As I began to write, however, I realized that it was possible for both my English teachers and I to be right about themes in writing. As a writer, my initial goal wasn’t to push forward some central idea let alone several themes that would ring true throughout my novel. But as I wrote the story, I realized that certain ideas naturally began to come to the surface and show examples throughout the book. So perhaps themes are important after all because they drive the story in the undercurrent where enjoyment blends into the importance of reading.

Why Are Themes Important?

I am beginning to recognize that themes are important because they capture the heart of your story. They present a moral or a lesson or teach the reader something about themselves or their fellow man. They represent pieces of advice from the author about what’s the best way to live. Themes also allow readers to connect to the story better. Without some truth and something of real world importance and connection to make your readers want to see your characters grow and change, your book will never get picked up off the shelf.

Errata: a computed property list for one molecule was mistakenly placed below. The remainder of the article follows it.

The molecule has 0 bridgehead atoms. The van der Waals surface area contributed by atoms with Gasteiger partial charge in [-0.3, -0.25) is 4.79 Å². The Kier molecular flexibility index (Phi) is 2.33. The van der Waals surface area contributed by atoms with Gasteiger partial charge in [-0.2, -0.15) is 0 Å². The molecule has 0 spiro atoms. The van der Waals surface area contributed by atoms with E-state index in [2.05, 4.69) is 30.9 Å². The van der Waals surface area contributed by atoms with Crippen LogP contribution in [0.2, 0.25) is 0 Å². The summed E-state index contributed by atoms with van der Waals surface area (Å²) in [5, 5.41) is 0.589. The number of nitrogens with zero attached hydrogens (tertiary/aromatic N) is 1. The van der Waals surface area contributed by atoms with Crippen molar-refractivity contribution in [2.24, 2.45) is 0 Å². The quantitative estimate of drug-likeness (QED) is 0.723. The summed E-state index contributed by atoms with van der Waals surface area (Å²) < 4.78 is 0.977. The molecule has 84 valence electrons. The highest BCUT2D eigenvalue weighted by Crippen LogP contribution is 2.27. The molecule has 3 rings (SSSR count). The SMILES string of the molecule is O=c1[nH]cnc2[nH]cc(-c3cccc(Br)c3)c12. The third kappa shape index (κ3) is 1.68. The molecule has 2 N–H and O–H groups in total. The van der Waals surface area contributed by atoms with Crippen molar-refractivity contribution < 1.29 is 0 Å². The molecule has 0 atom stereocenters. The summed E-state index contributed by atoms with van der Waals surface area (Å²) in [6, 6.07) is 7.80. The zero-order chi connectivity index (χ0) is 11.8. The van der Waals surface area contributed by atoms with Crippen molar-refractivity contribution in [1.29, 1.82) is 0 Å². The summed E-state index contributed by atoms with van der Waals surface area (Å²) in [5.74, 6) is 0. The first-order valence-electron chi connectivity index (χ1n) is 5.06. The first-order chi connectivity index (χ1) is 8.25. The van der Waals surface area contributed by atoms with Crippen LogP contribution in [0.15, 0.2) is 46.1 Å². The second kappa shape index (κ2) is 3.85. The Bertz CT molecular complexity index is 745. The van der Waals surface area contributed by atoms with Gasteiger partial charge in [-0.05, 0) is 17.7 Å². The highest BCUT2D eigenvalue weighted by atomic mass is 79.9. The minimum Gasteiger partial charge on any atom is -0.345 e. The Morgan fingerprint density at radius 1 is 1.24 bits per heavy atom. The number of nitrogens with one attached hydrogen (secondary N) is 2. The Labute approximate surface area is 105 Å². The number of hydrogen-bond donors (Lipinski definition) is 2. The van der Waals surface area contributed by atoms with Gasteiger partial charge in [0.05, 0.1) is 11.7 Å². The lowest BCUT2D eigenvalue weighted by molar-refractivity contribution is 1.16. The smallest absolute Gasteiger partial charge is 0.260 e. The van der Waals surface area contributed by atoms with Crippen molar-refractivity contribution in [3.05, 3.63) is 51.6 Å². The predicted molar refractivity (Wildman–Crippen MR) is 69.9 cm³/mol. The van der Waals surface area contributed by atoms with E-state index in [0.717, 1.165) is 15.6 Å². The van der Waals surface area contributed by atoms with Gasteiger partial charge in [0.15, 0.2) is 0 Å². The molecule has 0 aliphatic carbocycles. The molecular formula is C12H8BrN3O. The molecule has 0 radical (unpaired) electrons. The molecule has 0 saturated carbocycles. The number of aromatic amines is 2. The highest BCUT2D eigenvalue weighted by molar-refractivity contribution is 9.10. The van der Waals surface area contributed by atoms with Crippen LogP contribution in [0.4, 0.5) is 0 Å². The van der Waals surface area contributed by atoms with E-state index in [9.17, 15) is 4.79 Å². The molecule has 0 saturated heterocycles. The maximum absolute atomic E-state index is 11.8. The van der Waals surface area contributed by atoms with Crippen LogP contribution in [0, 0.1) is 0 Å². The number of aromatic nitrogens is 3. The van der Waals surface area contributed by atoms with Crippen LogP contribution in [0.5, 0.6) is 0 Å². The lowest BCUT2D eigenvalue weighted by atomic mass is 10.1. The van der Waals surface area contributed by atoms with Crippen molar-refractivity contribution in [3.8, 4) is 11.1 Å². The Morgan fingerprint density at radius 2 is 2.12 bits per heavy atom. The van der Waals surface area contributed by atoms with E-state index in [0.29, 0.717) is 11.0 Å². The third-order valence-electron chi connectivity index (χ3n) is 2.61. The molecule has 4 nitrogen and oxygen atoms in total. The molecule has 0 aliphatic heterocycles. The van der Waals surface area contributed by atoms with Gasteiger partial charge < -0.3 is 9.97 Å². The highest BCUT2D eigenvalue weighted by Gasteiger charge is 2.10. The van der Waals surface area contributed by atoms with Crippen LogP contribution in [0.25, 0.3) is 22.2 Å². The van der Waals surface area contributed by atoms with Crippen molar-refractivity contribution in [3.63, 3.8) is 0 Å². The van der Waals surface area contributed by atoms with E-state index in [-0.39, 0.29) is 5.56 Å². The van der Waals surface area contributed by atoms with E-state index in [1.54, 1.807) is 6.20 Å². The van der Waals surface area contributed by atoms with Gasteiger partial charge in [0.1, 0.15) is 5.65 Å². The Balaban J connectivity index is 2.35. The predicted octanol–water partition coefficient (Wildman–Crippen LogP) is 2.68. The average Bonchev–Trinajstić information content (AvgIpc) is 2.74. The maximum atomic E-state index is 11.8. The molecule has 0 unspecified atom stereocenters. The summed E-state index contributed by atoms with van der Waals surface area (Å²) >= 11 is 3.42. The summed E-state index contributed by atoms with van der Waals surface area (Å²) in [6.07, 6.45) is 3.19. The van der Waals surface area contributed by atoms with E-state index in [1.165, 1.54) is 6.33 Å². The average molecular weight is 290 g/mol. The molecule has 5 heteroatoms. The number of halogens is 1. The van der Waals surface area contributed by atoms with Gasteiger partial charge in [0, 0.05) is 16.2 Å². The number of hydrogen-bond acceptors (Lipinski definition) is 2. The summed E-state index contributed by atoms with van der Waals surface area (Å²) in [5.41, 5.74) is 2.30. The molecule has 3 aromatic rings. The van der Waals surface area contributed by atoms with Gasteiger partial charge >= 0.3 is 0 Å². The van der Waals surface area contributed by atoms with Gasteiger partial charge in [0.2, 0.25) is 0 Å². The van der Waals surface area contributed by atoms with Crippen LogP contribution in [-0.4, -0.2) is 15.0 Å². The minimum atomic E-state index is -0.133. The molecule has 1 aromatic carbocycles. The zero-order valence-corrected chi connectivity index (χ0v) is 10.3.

In Chasing Fae, I’m starting to formulate what my themes look like. PSA For future readers of my book, here’s the real answers to what my story stands for.

First and foremost is a lesson about the people who may not look like much, but at the end of the day are much more powerful than one would believe them to be. Don’t underestimate the dark horse. Don’t underestimate the quiet people around you because they just might be doing the most in their lives. I also want to communicate how family is what you make of it: if your family is chaotic and messy, then you can always create your own. Blood only means so much; it’s trust, loyalty, and love that builds the strongest family. I also want to talk about what it means to build up trust in someone and learning to trust.

These themes are still evolving, and I suspect they’ll transform into more clear thoughts as I move through the publishing process.

How Do I Find The Themes in My Story?

Let them come to you.